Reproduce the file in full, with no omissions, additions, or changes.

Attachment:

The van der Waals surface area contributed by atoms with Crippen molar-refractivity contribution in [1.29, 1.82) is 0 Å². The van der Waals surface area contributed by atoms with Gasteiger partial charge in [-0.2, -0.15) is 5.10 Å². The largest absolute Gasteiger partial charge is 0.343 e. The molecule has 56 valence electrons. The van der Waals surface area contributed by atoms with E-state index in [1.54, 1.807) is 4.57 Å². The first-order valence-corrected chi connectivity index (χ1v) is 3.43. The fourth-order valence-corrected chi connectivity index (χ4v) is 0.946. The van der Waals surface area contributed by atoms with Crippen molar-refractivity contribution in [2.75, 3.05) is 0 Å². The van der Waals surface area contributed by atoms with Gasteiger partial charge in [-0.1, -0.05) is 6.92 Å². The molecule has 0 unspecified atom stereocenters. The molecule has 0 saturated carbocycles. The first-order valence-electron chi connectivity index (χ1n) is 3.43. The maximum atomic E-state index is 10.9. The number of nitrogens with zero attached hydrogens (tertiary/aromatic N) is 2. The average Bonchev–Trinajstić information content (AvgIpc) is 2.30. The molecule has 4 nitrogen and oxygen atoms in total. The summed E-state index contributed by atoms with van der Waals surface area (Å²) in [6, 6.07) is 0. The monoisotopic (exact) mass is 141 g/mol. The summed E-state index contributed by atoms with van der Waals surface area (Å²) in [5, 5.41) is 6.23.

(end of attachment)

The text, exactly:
The van der Waals surface area contributed by atoms with Crippen molar-refractivity contribution in [1.29, 1.82) is 0 Å². The van der Waals surface area contributed by atoms with Gasteiger partial charge in [-0.2, -0.15) is 5.10 Å². The largest absolute Gasteiger partial charge is 0.343 e. The molecule has 56 valence electrons. The van der Waals surface area contributed by atoms with E-state index in [1.54, 1.807) is 4.57 Å². The first-order valence-corrected chi connectivity index (χ1v) is 3.43. The fourth-order valence-corrected chi connectivity index (χ4v) is 0.946. The van der Waals surface area contributed by atoms with Crippen molar-refractivity contribution in [2.75, 3.05) is 0 Å². The van der Waals surface area contributed by atoms with Gasteiger partial charge in [-0.1, -0.05) is 6.92 Å². The molecule has 0 unspecified atom stereocenters. The molecule has 0 saturated carbocycles. The first-order valence-electron chi connectivity index (χ1n) is 3.43. The maximum atomic E-state index is 10.9. The number of nitrogens with zero attached hydrogens (tertiary/aromatic N) is 2. The average Bonchev–Trinajstić information content (AvgIpc) is 2.30. The molecule has 4 nitrogen and oxygen atoms in total. The summed E-state index contributed by atoms with van der Waals surface area (Å²) in [6, 6.07) is 0. The monoisotopic (exact) mass is 141 g/mol. The summed E-state index contributed by atoms with van der Waals surface area (Å²) in [5, 5.41) is 6.23.